Article by Timo Mandler
Publised in Journal of Business Research

This paper examines the influence of stakeholder orientation on the design of managerial incentives. Our tests exploit the quasi-natural experiment provided by the staggered adoption of directors’ duties laws (i.e., state-level laws that explicitly expand board members’ duties to act in the best interests of all stakeholders).

We find that the enactment of these laws results in a significant decrease in the sensitivity of CEO wealth to the stock price. This decrease is mostly driven by firms most exposed to pressures to maximize short-term stock price. Our results suggest that the decrease in the sensitivity of CEO compensation to the stock price is an important channel boards use to internalize stakeholder orientation.

Discover TBS professor Timo Mandler’s point of view on building brands in markets that have reached the post-globalization stage.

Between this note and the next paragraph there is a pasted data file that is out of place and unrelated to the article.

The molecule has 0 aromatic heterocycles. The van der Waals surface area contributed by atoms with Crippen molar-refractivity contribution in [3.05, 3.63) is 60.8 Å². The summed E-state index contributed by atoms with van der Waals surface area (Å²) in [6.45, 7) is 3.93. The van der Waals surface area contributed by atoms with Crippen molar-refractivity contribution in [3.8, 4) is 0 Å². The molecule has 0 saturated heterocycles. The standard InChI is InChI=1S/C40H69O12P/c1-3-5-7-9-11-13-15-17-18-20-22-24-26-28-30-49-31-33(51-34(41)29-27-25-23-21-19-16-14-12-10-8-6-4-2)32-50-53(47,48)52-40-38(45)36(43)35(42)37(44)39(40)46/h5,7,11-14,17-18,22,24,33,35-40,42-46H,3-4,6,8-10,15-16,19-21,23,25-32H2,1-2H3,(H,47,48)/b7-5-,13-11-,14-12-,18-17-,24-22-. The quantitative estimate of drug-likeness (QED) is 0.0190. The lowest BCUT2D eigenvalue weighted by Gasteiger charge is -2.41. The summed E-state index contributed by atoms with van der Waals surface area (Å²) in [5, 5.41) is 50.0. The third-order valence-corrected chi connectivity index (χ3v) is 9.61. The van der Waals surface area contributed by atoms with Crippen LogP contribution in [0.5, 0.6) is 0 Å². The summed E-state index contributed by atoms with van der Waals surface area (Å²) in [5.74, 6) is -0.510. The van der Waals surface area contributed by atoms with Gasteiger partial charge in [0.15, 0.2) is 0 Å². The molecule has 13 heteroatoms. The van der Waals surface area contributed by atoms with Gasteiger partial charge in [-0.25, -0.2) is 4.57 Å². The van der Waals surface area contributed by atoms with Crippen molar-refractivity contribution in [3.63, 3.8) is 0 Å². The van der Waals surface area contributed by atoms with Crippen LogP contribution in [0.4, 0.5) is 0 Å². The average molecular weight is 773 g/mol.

Consumers in Western markets are increasingly critical towards globalization and re-embrace local values. Companies thus must decide whether to continue to pursue global branding strategies and/or rejuvenate local branding strategies. To explore the implications of market globalization for consumer preferences, we use signaling theory to investigate the role of perceived brand globalness and localness as signals of brand credibility, related downstream effects and boundary conditions, across two countries with differing levels of globalization. In globalized markets, brand globalness is a weaker signal of brand credibility than brand localness, whereas in globalizing markets, the two signals are of equal importance.

Building Credible Brands in (Post-)Globalizing Markets from FNEGE MEDIAS on Vimeo.